Computer system 1100 can send messages and receive data, including program code, through the network(s), network link 1120, and communication interface 1118. In the Internet example, a server 1130 might transmit a requested code for an application program through Internet 1128, ISP 1126, local network 1122 and the communication interface 1118. One such downloaded application provides for storing and retrieving persistent objects as described herein. The received code may be executed by the processor 1104 as it is received, and/or stored in the storage device 1110, or other non-volatile storage for later execution. In this manner, the computer system 1100 may obtain application code in the form of a carrier wave.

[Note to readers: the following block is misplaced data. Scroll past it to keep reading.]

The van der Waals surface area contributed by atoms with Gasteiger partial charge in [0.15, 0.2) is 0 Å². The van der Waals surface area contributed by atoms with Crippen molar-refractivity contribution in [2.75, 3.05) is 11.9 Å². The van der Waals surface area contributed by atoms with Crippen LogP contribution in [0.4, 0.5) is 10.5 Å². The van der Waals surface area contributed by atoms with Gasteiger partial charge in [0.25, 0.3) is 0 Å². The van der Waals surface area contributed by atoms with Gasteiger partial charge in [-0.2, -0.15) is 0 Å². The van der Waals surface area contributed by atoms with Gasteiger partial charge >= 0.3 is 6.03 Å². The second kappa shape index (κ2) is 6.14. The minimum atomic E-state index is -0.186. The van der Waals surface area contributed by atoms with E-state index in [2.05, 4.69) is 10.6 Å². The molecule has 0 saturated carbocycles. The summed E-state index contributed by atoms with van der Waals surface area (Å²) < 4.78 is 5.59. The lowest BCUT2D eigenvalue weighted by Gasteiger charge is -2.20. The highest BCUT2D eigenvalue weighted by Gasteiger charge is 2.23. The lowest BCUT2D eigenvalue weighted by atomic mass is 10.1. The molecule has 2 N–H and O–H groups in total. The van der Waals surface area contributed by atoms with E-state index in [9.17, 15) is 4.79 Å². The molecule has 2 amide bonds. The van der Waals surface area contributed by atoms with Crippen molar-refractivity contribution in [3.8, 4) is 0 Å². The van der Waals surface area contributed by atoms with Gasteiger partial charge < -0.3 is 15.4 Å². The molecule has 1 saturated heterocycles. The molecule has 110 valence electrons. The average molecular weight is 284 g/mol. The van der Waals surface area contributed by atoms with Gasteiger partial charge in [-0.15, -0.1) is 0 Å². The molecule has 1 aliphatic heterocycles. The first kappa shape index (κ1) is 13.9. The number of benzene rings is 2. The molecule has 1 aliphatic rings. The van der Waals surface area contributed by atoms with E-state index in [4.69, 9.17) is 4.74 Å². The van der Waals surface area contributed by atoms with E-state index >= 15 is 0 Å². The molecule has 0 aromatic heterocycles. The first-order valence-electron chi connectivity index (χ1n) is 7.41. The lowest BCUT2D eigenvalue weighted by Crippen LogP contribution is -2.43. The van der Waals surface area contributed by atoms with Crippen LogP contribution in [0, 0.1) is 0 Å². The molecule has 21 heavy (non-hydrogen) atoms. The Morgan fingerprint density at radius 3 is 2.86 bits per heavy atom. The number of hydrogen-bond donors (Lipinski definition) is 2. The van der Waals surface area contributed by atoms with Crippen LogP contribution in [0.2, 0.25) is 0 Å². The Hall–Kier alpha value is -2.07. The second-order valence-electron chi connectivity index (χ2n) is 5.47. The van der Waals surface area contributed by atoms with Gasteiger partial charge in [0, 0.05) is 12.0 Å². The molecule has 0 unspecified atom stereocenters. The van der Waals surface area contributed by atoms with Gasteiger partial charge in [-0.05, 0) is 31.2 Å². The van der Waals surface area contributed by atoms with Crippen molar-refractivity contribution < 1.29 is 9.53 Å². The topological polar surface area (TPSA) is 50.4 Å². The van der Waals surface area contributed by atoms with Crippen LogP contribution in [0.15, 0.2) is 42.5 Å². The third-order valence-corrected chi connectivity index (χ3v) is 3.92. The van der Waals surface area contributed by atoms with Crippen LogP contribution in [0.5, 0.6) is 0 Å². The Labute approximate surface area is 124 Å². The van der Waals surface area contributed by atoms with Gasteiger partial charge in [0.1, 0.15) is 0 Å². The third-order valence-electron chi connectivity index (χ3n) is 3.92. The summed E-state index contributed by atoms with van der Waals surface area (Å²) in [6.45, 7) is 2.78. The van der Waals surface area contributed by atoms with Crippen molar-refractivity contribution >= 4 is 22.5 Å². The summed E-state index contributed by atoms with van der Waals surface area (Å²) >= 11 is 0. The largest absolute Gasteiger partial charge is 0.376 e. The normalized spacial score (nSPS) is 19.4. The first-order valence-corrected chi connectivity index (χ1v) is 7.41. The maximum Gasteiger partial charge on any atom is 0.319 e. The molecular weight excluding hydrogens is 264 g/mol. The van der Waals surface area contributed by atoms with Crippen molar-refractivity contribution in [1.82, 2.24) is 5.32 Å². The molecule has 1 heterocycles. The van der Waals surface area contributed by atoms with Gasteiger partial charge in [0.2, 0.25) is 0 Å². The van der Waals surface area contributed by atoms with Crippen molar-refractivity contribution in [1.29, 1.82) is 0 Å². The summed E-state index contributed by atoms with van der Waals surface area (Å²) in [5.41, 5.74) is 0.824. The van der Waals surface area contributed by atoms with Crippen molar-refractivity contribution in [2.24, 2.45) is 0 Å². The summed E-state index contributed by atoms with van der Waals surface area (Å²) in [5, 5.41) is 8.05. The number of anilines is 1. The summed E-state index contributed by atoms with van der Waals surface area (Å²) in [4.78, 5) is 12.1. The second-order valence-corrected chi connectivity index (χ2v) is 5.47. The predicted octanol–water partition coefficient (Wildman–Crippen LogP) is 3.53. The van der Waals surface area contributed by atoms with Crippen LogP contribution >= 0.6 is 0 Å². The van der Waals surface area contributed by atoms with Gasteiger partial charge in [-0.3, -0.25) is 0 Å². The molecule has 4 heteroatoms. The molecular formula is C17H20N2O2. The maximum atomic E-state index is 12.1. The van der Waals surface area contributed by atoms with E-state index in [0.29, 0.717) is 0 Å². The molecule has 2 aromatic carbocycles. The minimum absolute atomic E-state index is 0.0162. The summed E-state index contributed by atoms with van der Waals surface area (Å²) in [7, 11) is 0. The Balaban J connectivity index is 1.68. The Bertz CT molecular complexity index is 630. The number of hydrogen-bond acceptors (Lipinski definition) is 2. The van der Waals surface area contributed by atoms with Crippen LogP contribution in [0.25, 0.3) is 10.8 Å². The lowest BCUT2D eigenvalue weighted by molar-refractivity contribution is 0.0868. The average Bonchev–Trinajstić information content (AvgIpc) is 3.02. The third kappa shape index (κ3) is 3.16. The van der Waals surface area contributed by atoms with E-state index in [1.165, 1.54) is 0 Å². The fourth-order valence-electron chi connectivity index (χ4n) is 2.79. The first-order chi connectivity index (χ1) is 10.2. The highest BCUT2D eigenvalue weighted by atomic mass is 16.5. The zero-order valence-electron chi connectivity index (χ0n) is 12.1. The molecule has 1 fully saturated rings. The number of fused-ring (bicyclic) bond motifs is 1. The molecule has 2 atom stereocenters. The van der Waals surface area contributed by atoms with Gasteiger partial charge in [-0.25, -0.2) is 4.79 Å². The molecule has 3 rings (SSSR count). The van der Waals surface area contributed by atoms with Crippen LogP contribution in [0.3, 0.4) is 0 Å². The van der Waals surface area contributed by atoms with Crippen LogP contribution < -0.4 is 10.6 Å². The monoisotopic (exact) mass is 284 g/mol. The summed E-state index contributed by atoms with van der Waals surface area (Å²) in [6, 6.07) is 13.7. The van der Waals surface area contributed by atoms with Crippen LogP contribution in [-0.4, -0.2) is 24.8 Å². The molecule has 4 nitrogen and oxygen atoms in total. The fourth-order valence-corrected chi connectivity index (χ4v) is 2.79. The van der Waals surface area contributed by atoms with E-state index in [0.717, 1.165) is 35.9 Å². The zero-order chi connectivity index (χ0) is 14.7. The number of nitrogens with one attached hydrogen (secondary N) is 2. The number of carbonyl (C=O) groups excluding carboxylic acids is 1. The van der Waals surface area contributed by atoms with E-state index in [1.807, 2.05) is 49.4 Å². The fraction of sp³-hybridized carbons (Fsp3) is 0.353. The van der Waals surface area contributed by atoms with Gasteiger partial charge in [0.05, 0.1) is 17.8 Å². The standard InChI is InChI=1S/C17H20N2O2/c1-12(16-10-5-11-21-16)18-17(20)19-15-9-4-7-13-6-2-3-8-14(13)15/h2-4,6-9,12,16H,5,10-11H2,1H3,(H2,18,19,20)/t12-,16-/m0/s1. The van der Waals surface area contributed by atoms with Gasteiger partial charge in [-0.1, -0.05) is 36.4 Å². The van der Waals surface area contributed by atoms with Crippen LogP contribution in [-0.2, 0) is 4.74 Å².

To illustrate the use of some embodiments of the software application, consider the case of creating a class of parametric line that is constrained to the z-axis. FIG. 12 through FIG. 50 depict this process from start to finish.
 FIG. 12 illustrates a perspective window viewing a Cartesian space 1201. The user may begin by adding an instance of an object 1200 from a library 812 of classes to the three-dimensional Cartesian space 1201. The classes in the library 812 can be a predefined set of foundation classes or user-generated classes. An example of a foundational geometry class is a point 1200. The user can add the point to the Cartesian space 1201 by any number of possible methods, including, but not limited to, keyboard commands, dragging with a mouse from a menu of objects, or gestures on a touch screen.
 FIG. 13 illustrates the point object selected. The user may select the point by any number of methods including, but not limited to, a mouse click or finger-tap on a touch screen. Once the object is selected, the user can choose to display the object's interface by any number of methods including, but not limited to, a mouse double-click or a double-tap of a finger on a touch screen.